The folks at TimescaleDB have published their ”State of Postgres” survey results in a new micro-site where you can find a summary of responses, some more detailed analysis, and the source data from the survey. This survey was conducted for about 2 months during the late summer/early fall of 2019 and while I haven’t gone through all the raw data as of yet, after reading the results… well, I have some opinions. If you haven’t read it yet, go check it out, it has all the context for the rest of this post :-)
Join, or Die
Because the Postgres project has no single owner, the Postgres community has always been a little bit fractured and doesn’t always speak with one voice. As users, this means the community can look rather different depending on which vendors you work with, the country you live in, the tooling you use, or the online communities you interact with. Since these different groups aren’t always as coordinated as one would hope, initiatives like this can sometimes be harder to push forward, and I think this survey did suffer from that; it only made it out to about 500 people which is a pretty small subset, and you have to keep this in mind before making too large of conclusions about what you see in the data.
Slow and steady growth
39% of respondents have been using Postgres for less than 5 years, with 10% having started within the last 2 years. I’ve seen surveys from communities where they suddenly catch fire and 50% have used it in less than a year, and 90% less than two years (rhymes with shmocker?) and it becomes really hard for those communities to manage that, so this seems like a positive, and helps confirm that Postgres is growing at a solid pace, but not in a way that is likely to be damaging for the community.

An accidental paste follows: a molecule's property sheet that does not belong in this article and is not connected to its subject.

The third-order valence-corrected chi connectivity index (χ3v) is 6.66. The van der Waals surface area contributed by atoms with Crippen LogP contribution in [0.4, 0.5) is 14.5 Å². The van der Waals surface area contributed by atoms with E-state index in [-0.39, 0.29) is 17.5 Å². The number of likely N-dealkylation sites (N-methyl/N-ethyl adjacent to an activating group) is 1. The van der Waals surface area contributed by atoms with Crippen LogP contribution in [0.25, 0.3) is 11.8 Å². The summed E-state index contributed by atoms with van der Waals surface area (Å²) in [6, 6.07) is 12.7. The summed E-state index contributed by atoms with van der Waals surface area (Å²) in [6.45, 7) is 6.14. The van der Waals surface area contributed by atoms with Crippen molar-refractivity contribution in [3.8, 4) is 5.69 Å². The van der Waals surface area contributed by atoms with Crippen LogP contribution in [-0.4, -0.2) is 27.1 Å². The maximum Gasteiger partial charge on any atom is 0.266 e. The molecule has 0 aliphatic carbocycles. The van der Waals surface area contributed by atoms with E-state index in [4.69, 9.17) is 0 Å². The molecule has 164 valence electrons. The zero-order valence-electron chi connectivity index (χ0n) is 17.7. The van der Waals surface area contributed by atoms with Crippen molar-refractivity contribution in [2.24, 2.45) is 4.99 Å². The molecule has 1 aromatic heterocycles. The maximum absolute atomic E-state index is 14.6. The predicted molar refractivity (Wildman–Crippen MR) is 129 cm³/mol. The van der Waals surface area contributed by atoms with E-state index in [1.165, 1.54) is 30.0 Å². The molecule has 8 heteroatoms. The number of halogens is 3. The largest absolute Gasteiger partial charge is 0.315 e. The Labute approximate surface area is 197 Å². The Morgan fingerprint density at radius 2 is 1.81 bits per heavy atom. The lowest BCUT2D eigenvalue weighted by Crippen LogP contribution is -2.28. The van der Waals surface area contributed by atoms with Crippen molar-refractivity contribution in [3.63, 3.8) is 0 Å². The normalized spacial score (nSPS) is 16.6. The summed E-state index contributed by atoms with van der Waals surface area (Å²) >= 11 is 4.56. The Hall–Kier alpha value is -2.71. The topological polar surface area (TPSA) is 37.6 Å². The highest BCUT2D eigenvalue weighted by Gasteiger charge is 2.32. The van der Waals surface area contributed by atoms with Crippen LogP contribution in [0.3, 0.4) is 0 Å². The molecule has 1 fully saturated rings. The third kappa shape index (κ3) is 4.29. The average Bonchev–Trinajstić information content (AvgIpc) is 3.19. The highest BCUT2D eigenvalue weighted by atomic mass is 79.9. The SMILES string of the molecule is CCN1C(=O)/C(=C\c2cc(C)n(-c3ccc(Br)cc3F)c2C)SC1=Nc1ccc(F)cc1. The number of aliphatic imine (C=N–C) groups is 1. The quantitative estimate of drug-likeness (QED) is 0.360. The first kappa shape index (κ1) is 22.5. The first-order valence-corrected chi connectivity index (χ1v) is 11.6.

You do what now?
Technical titles are hard, but with more than half of the survey respondents reporting some kind of developer-oriented job title, and 50% saying they work in software companies, it is again a good reminder that Postgres isn’t just for DBA’s, and that most peoples interactions with the software are coming from non-traditional outlets. I’ve spent some time coordinating between the Postgres Funds Group and The U.S. PostgreSQL Association this year to ensure a presence at shows like Pycon, Railsconf, and All Things Open, among others, and I hope to see this trend continue into next year.
About those clouds
The answers related to running Postgres on-prem vs the cloud were a bit hard to decipher. We can safely assume about 1/3 of folks are running on fully managed Postgres, but we don’t know how many of those people are also manually managing instances as well. (We do both and I expect others do the same depending on the size/scope of their deployment needs). I feel like I could make a hand-wavey argument that at least 15% of overall respondents are AWS customers, which seems like a pretty big number and will for some will probably exacerbate the rumblings that, relative to their code contributions, Amazon is not contributing their fair share. Granted that isn’t as surprising as the data on the other cloud providers; Azure/Citus didn’t even rank in the poll, which I just have to attribute to a skew based on Timescale’s reach, especially since GCP got a hefty 18%, which seems amazing considering how they have managed their Postgres offerings. (I have friends at GCP and I like the platform in general, but Postgres seems like a second class citizen the way they are currently running things)
Oy vey. I’m not sure if Timescale was picking quotes just to stir up some controversy (there are certainly more friendly ones in the raw data), but the quotes about NoSQL are a bit off-putting. This is an area where the community needs to continue improving because we have a reputation for sometimes being “stand-offish”. Not in all cases of course, but if you want to find people with strong opinions who are not afraid to speak out, the Postgres community has lots of them. (Perhaps this blog post is a case in point) Anyway, given at least 50% of respondents are using at least one NoSQL system in conjunction with Postgres; and based on modern infrastructure patterns that isn’t going to change; we need to learn to focus on helping people where they are, rather than where we think they should be, and being less abrasive about it in general.
All in all, I hope this information will be useful for the community, and I want to thank the Timescale folks for publishing the results (and the raw data), and I hope they will continue to do this and/or work within the community to expand the reach of this survey next year.